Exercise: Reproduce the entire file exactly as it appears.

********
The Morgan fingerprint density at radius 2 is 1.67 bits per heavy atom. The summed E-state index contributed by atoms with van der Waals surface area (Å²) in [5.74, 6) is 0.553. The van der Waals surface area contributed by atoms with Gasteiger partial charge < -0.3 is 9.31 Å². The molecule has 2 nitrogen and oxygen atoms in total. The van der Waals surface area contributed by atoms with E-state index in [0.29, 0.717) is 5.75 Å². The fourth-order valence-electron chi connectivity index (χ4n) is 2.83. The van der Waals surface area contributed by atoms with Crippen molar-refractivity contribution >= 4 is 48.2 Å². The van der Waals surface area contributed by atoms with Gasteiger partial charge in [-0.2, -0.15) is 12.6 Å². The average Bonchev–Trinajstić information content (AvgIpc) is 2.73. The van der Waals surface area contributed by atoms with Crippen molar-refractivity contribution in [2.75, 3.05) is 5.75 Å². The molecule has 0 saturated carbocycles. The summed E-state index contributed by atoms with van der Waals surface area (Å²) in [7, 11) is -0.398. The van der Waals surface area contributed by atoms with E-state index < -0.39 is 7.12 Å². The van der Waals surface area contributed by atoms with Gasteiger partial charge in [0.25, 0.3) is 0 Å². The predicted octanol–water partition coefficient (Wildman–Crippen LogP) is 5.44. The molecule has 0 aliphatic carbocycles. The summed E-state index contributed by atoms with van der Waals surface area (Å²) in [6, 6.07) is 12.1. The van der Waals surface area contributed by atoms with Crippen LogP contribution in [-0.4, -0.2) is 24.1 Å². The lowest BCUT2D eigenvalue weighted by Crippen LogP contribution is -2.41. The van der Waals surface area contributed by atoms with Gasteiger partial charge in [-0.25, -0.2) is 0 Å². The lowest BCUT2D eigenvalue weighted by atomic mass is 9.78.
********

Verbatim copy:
The Morgan fingerprint density at radius 2 is 1.67 bits per heavy atom. The summed E-state index contributed by atoms with van der Waals surface area (Å²) in [5.74, 6) is 0.553. The van der Waals surface area contributed by atoms with Gasteiger partial charge < -0.3 is 9.31 Å². The molecule has 2 nitrogen and oxygen atoms in total. The van der Waals surface area contributed by atoms with E-state index in [0.29, 0.717) is 5.75 Å². The fourth-order valence-electron chi connectivity index (χ4n) is 2.83. The van der Waals surface area contributed by atoms with Crippen molar-refractivity contribution >= 4 is 48.2 Å². The van der Waals surface area contributed by atoms with Gasteiger partial charge in [-0.2, -0.15) is 12.6 Å². The average Bonchev–Trinajstić information content (AvgIpc) is 2.73. The van der Waals surface area contributed by atoms with Crippen molar-refractivity contribution in [2.75, 3.05) is 5.75 Å². The molecule has 0 saturated carbocycles. The summed E-state index contributed by atoms with van der Waals surface area (Å²) in [7, 11) is -0.398. The van der Waals surface area contributed by atoms with E-state index < -0.39 is 7.12 Å². The van der Waals surface area contributed by atoms with Gasteiger partial charge in [0.25, 0.3) is 0 Å². The predicted octanol–water partition coefficient (Wildman–Crippen LogP) is 5.44. The molecule has 0 aliphatic carbocycles. The summed E-state index contributed by atoms with van der Waals surface area (Å²) in [6, 6.07) is 12.1. The van der Waals surface area contributed by atoms with Crippen LogP contribution in [-0.4, -0.2) is 24.1 Å². The lowest BCUT2D eigenvalue weighted by Crippen LogP contribution is -2.41. The van der Waals surface area contributed by atoms with Gasteiger partial charge in [-0.25, -0.2) is 0 Å². The lowest BCUT2D eigenvalue weighted by atomic mass is 9.78.